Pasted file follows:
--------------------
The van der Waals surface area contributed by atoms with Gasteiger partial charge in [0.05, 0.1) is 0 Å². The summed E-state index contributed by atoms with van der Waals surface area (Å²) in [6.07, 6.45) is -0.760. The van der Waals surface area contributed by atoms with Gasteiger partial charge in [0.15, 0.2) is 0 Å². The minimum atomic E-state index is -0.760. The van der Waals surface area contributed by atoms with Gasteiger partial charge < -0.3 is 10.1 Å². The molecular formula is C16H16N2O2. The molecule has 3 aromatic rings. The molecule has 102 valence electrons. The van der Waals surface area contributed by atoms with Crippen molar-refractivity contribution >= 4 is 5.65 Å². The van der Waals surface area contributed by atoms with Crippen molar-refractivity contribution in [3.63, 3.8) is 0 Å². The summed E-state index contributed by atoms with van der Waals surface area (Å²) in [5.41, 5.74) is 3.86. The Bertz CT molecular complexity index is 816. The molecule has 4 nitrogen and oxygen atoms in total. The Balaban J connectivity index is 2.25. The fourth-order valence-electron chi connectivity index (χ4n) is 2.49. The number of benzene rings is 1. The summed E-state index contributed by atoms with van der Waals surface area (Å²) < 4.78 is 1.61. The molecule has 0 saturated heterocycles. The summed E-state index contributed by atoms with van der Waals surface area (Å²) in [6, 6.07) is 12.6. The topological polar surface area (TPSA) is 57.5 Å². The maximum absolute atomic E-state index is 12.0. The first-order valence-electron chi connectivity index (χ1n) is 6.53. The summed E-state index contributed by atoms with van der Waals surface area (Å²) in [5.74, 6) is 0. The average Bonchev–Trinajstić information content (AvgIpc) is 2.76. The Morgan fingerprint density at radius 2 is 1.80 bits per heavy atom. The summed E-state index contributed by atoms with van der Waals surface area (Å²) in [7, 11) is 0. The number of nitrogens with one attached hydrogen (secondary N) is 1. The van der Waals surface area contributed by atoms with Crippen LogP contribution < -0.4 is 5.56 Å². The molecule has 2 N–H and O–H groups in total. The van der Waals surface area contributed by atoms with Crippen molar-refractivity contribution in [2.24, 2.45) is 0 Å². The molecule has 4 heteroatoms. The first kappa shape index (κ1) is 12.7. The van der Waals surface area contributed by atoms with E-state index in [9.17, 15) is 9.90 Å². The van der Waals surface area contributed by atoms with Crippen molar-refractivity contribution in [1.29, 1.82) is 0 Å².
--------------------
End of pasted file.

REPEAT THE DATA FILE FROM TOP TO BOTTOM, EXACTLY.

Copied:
The van der Waals surface area contributed by atoms with Gasteiger partial charge in [0.05, 0.1) is 0 Å². The summed E-state index contributed by atoms with van der Waals surface area (Å²) in [6.07, 6.45) is -0.760. The van der Waals surface area contributed by atoms with Gasteiger partial charge in [0.15, 0.2) is 0 Å². The minimum atomic E-state index is -0.760. The van der Waals surface area contributed by atoms with Gasteiger partial charge < -0.3 is 10.1 Å². The molecular formula is C16H16N2O2. The molecule has 3 aromatic rings. The molecule has 102 valence electrons. The van der Waals surface area contributed by atoms with Crippen molar-refractivity contribution >= 4 is 5.65 Å². The van der Waals surface area contributed by atoms with Crippen molar-refractivity contribution in [3.63, 3.8) is 0 Å². The summed E-state index contributed by atoms with van der Waals surface area (Å²) in [5.41, 5.74) is 3.86. The Bertz CT molecular complexity index is 816. The molecule has 4 nitrogen and oxygen atoms in total. The Balaban J connectivity index is 2.25. The fourth-order valence-electron chi connectivity index (χ4n) is 2.49. The number of benzene rings is 1. The summed E-state index contributed by atoms with van der Waals surface area (Å²) < 4.78 is 1.61. The molecule has 0 saturated heterocycles. The summed E-state index contributed by atoms with van der Waals surface area (Å²) in [6, 6.07) is 12.6. The topological polar surface area (TPSA) is 57.5 Å². The maximum absolute atomic E-state index is 12.0. The first-order valence-electron chi connectivity index (χ1n) is 6.53. The summed E-state index contributed by atoms with van der Waals surface area (Å²) in [5.74, 6) is 0. The average Bonchev–Trinajstić information content (AvgIpc) is 2.76. The Morgan fingerprint density at radius 2 is 1.80 bits per heavy atom. The summed E-state index contributed by atoms with van der Waals surface area (Å²) in [7, 11) is 0. The number of nitrogens with one attached hydrogen (secondary N) is 1. The van der Waals surface area contributed by atoms with Crippen LogP contribution < -0.4 is 5.56 Å². The molecule has 2 N–H and O–H groups in total. The van der Waals surface area contributed by atoms with Crippen molar-refractivity contribution in [2.24, 2.45) is 0 Å². The molecule has 4 heteroatoms. The first kappa shape index (κ1) is 12.7. The van der Waals surface area contributed by atoms with E-state index in [9.17, 15) is 9.90 Å². The van der Waals surface area contributed by atoms with Crippen molar-refractivity contribution in [1.29, 1.82) is 0 Å².